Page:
Since he was a freshman coming off the bench for a team based around Carsen Edwards, Williams has generated and confidently taken shots in large quantities. Williams now fills an Edwards-like position in the Purdue attack, which he excels at. In addition to making a lot of 2s, the 6-10 senior had the team’s highest assist rate adjusted for floor time last season, and he was one of the best offensive rebounders in the country.
Last season was McCormack’s first without Udoka Azubuike on a KU team, and he responded to the challenge after a shaky start. He hit on 53 percent of his 2s and 83 percent of his line tries in Big 12 competition. Since Perry Ellis, Kansas hasn’t had a high-volume scorer who can also shoot free throws (and even he shot the occasional 3). If the 6-10 senior can stay out of foul trouble, he’ll be a serious contender for Big 12 Player of the Year.
In the face of a long-term reduction in offensive rebound rates throughout Division I, the number of head coaches willing to provide second chances is constantly shrinking. So give Tshiebwe credit for picking a good transfer location. The 6-9 junior has found one of the few individuals in the country who still loves offensive boards as much as Tshiebwe’s old coach, Bob Huggins, in John Calipari. Don’t be shocked if the newcomer from the United Kingdom leads or comes close to leading the country in offensive rebound rate.
Kelvin Sampson has prospered at UH by attracting players who reportedly “can’t” shoot and instead focus on grabbing offensive rebounds. Even Sampson, though, need at least one or two players who can shoot. Sasser and Quentin Grimes were those men last year in Houston. This year, Sasser will be joined by others who will be announced later. The 6-1 junior is a lifetime 82 percent free throw shooter, and he tried more 3s last season than anybody on this list besides Abmas.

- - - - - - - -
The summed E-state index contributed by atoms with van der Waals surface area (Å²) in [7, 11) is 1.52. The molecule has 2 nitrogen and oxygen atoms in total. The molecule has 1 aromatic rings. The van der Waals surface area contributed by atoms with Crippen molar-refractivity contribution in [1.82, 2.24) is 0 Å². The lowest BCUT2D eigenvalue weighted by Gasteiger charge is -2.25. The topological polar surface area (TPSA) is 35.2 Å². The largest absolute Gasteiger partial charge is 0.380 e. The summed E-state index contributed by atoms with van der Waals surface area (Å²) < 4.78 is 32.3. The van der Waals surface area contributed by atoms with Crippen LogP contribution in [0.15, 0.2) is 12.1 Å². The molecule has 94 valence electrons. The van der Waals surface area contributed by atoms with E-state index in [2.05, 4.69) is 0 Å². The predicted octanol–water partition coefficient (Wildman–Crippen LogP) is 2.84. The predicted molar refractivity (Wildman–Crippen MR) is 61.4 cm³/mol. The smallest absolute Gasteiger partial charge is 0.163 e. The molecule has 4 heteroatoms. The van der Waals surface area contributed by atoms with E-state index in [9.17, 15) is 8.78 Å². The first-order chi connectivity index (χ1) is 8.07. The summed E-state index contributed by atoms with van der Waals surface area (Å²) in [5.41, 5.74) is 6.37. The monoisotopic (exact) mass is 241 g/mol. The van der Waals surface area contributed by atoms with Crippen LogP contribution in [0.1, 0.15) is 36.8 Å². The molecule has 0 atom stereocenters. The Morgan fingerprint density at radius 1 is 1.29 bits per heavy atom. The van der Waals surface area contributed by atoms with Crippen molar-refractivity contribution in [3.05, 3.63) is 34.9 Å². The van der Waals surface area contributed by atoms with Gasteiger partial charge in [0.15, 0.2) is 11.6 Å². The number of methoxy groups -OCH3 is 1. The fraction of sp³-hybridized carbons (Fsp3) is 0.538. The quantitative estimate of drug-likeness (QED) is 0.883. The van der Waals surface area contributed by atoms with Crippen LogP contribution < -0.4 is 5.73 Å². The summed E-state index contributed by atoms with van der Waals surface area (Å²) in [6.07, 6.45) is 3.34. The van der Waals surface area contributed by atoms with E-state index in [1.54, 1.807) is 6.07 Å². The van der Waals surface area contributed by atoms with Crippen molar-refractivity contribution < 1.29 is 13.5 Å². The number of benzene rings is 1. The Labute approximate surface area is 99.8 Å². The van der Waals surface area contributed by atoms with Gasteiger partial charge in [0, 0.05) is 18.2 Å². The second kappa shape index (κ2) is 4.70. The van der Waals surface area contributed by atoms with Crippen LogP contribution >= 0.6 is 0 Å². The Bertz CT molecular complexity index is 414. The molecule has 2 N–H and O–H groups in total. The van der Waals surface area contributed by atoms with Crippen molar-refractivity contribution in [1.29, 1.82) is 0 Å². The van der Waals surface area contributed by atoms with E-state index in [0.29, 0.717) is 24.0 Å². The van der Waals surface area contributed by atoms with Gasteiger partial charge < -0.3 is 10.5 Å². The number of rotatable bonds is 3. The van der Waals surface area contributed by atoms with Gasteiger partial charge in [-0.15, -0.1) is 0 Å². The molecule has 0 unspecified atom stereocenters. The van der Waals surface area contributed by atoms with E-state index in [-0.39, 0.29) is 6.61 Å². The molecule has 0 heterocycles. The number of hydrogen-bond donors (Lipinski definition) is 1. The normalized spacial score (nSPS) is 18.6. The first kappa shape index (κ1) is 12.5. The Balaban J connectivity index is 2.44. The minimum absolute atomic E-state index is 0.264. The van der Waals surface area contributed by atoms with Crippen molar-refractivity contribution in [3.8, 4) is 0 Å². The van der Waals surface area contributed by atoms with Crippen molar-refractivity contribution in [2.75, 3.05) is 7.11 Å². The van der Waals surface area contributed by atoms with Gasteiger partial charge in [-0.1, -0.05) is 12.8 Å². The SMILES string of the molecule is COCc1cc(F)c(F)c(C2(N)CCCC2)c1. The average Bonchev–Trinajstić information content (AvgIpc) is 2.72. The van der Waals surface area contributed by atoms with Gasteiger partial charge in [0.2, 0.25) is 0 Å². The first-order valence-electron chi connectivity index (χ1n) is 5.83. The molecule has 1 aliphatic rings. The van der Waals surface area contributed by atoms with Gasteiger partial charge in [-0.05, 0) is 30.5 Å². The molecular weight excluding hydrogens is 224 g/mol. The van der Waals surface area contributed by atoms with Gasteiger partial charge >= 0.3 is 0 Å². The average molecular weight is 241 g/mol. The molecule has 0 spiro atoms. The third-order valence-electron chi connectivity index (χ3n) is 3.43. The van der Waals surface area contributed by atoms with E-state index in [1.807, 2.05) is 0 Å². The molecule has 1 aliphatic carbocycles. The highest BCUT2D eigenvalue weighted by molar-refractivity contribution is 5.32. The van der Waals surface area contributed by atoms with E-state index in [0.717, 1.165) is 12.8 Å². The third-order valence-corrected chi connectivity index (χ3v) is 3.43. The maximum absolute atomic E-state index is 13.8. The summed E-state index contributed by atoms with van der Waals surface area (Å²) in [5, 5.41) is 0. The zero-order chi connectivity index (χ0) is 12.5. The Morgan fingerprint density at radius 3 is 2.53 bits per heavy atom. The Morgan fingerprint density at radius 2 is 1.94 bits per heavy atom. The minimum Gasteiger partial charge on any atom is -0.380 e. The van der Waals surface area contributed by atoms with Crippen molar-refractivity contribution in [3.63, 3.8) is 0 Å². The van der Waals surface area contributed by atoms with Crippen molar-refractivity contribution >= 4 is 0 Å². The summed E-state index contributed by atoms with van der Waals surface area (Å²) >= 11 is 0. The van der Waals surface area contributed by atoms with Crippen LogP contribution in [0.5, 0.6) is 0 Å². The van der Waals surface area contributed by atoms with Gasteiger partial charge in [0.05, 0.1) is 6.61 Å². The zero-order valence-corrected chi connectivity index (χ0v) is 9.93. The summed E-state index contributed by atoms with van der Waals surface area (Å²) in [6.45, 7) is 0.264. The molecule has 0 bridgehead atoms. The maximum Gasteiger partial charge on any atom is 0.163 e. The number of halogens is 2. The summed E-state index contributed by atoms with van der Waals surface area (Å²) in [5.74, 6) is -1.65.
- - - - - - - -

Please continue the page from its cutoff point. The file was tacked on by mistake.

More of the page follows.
After a 26-point explosion in Purdue’s otherwise ill-fated overtime defeat to North Texas in the round of 64, Ivey was already a guy to watch. Then, in the FIBA U19 World Cup, he had an even larger impression with colleagues like Holmgren, Patrick Baldwin Jr., and Kennedy Chandler. The 6-4 sophomore’s spectacular scoring combined with West Lafayette’s customary strong wall of size in the paint (see Williams and Zach Edey) will offer a challenge to the rest of the Big Ten.
Those who have trouble making free throws should not despair. Before last year, Aluma had a lifetime shooting percentage of 57 percent at the line, but he hit 72 percent of the time. The 6-9 junior, who began his career as a never-shoot freshman reserve at Wofford, has had a crazy trip. Mike Young, on the other hand, recognized potential in Aluma. Both are now at Virginia Tech, and Aluma has been selected to the Karl Malone Award watch list, which honors the year’s finest power forward.
Texas basketball fans who don’t make it a habit to watch Big Ten games are in for a treat. Carr, a former Minnesota Golden Gopher and a former Pitt Panther, is an ultimate fighter as a scoring point guard. Granted, he’s a fighter who was a member of a squad last season whose coach was quickly dismissed. Successes were so relative, but Carr’s 41-point avalanche with four steals against Nebraska was a show-stopper even in loss. In the Big 12, the 6-2 senior will make an impact.